Friday interview: June Angelides
This week, I met June Angelides, a business woman and a mum extremely concerned about removing the barriers to entry into Technology and business in general.
Tell us a little bit about your company Mums in Technology.
Mums in Technology was envisioned whilst on maternity leave. I had an idea for an app and desperately wanted to code so I did a lot of research into courses I could attend in person and realised there weren’t any that were convenient for me to attend with my new handbag, Ivy. So I thought, there must be other Mums in exactly the same situation, wanting to learn but automatically excluded if they have a little one. The company plans to run 8-week mini child-friendly bootcamps for Mums (Dads are welcome too!) to help with business ideas, training and providing a safe networking environment where even nappy-changing is allowed!
How do you juggle motherhood and a business at the same time?
It’s not easy, a lot of late nights. I have a very active toddler and a newborn so I work when they are sleeping mostly. I am a firm believer in balance and want to nurture my children as much as I can. I have a lot of love to give and believe that with effective time management, it is possible to have both a career and loving family home.
Do you think the tech sector is welcoming of mums in tech?
I think there is still a long way to go, particularly in training. I believe it’s mainly a mindset. I think Mums also have to make a stand and ask questions, turn up at events. No one actually says that Mums can’t attend these events with their children but we worry so much about our children being disruptive to others that we automatically exclude ourselves. I recently attended an info-session at General Assembly and cannot how express how welcoming they were of Ivy and I. However, I believe that the tech sector offers a lot of flexibility to Mums so I would really like to encourage them to explore training, especially during maternity leave and approach tech companies about entry level positions.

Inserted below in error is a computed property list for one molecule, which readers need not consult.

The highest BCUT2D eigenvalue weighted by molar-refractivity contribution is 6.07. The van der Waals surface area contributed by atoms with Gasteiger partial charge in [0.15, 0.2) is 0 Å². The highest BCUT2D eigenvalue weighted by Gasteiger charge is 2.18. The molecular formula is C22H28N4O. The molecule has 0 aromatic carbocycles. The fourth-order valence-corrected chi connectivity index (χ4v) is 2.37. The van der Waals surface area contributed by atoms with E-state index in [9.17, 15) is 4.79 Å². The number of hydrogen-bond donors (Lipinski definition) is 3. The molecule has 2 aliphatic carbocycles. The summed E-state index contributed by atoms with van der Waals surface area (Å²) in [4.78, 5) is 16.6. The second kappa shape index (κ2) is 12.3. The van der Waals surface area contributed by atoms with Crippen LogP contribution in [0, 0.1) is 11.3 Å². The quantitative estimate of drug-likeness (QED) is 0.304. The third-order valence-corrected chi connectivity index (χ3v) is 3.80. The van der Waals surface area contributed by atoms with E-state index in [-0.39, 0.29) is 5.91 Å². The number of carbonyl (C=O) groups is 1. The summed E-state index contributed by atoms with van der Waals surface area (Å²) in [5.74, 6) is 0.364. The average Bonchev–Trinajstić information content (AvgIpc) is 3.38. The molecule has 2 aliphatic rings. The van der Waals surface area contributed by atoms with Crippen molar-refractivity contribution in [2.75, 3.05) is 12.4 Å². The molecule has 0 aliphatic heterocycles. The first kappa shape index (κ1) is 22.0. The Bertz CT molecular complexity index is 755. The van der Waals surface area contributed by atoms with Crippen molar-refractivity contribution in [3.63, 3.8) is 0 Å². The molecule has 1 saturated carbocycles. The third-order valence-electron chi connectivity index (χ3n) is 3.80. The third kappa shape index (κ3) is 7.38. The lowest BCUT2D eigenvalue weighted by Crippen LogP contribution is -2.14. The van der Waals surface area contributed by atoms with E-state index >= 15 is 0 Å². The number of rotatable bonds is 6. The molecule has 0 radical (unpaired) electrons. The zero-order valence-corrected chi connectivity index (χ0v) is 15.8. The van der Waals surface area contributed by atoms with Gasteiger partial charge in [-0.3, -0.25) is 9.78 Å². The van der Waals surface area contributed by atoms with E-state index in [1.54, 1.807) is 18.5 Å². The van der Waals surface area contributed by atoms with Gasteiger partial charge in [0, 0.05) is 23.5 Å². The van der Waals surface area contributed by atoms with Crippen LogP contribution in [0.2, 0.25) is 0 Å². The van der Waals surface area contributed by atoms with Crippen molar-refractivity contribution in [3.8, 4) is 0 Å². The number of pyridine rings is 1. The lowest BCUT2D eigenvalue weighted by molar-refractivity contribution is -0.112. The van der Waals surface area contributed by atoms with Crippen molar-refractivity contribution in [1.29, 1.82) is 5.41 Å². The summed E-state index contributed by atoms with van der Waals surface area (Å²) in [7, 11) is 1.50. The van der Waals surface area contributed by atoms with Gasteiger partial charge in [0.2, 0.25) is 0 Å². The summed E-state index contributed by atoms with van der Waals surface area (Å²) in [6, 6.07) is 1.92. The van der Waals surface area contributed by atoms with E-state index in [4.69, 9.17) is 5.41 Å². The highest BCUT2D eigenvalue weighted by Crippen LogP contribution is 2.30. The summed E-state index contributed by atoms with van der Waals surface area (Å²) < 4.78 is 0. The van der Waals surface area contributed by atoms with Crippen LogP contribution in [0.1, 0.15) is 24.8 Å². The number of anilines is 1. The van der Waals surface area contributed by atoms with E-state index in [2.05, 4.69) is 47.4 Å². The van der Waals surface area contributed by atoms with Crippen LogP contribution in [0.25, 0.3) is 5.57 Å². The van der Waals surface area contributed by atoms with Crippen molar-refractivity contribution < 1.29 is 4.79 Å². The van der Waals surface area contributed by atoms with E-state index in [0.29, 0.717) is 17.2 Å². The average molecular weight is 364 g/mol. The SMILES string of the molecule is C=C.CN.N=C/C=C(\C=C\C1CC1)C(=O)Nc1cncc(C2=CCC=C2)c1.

What were the main challenges you faced and how did you overcome them?
I am still encountering challenges as I raise awareness about the program. The process of starting my business has made me respect entrepreneurs so much more, having experienced the challenges myself. Perhaps one of my main challenges has been personal brand awareness. Someone I admire once said, “Think about your personal brand and own it”. At the time I didn’t appreciate just how much bearing that would have in my life. We take our skills and experiences for granted without realising how much they shape who we are and what we become known for. So I am still understanding my personal brand but I also believe that it will continue to change as I learn and encounter more experiences.
Any advice for people who struggle with work-life balance?
Yes, speak up! I think this is where people struggle. Tell whoever you are working for about your challenges. There is a chance they are not aware about how you are feeling. Also, if you are working for yourself always remember that there is a high chance of burning out if you overdo it. Set yourself goals and timelines and stick to them. Sleep, eat and make sure you laugh!
Facebook: Mums in Technology
June is one of the mentors at the Migrant Business Accelerator.
If you wish to help migrants become entrepreneurs and change their lives for the better, get in touch with This Foreigner Can Social Enterprise.